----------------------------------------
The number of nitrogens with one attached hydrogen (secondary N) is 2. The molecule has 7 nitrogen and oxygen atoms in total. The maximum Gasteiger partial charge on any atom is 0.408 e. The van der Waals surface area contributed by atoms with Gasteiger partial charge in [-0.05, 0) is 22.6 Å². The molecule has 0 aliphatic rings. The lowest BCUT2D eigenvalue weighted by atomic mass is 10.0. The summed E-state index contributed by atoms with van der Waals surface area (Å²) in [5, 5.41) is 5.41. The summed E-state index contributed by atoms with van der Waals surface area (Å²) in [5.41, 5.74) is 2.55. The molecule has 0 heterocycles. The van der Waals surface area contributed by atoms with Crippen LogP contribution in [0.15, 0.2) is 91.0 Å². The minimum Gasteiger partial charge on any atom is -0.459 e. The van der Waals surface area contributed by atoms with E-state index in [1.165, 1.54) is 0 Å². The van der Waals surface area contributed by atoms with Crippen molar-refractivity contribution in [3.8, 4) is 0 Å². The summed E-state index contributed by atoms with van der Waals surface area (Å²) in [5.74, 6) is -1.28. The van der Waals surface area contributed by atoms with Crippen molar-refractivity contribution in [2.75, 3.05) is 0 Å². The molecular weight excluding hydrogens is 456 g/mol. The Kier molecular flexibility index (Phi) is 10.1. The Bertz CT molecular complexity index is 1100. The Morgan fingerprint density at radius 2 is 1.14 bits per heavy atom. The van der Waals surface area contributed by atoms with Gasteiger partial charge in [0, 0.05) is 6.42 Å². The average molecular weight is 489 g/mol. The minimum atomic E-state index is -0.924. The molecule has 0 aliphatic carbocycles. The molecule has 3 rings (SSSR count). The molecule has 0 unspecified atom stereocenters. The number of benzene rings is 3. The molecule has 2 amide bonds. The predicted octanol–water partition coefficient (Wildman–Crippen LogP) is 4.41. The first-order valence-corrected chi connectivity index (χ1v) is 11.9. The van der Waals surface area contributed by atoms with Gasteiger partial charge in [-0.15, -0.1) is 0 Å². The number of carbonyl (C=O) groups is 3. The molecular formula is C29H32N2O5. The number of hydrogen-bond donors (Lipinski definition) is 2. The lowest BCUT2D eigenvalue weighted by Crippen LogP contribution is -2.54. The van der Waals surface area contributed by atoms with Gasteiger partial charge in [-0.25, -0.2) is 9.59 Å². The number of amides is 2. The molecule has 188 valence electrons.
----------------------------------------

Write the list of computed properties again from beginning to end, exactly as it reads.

The number of nitrogens with one attached hydrogen (secondary N) is 2. The molecule has 7 nitrogen and oxygen atoms in total. The maximum Gasteiger partial charge on any atom is 0.408 e. The van der Waals surface area contributed by atoms with Gasteiger partial charge in [-0.05, 0) is 22.6 Å². The molecule has 0 aliphatic rings. The lowest BCUT2D eigenvalue weighted by atomic mass is 10.0. The summed E-state index contributed by atoms with van der Waals surface area (Å²) in [5, 5.41) is 5.41. The summed E-state index contributed by atoms with van der Waals surface area (Å²) in [5.41, 5.74) is 2.55. The molecule has 0 heterocycles. The van der Waals surface area contributed by atoms with Crippen LogP contribution in [0.15, 0.2) is 91.0 Å². The minimum Gasteiger partial charge on any atom is -0.459 e. The van der Waals surface area contributed by atoms with E-state index in [1.165, 1.54) is 0 Å². The van der Waals surface area contributed by atoms with Crippen molar-refractivity contribution in [3.8, 4) is 0 Å². The summed E-state index contributed by atoms with van der Waals surface area (Å²) in [5.74, 6) is -1.28. The van der Waals surface area contributed by atoms with Crippen molar-refractivity contribution in [2.75, 3.05) is 0 Å². The molecular weight excluding hydrogens is 456 g/mol. The Kier molecular flexibility index (Phi) is 10.1. The Bertz CT molecular complexity index is 1100. The Morgan fingerprint density at radius 2 is 1.14 bits per heavy atom. The van der Waals surface area contributed by atoms with Gasteiger partial charge in [0, 0.05) is 6.42 Å². The average molecular weight is 489 g/mol. The minimum atomic E-state index is -0.924. The molecule has 0 aliphatic carbocycles. The molecule has 3 rings (SSSR count). The molecule has 0 unspecified atom stereocenters. The number of benzene rings is 3. The molecule has 2 amide bonds. The predicted octanol–water partition coefficient (Wildman–Crippen LogP) is 4.41. The first-order valence-corrected chi connectivity index (χ1v) is 11.9. The van der Waals surface area contributed by atoms with Gasteiger partial charge in [-0.15, -0.1) is 0 Å². The number of carbonyl (C=O) groups is 3. The molecular formula is C29H32N2O5. The number of hydrogen-bond donors (Lipinski definition) is 2. The lowest BCUT2D eigenvalue weighted by Crippen LogP contribution is -2.54. The van der Waals surface area contributed by atoms with Gasteiger partial charge in [-0.25, -0.2) is 9.59 Å². The number of amides is 2. The molecule has 188 valence electrons.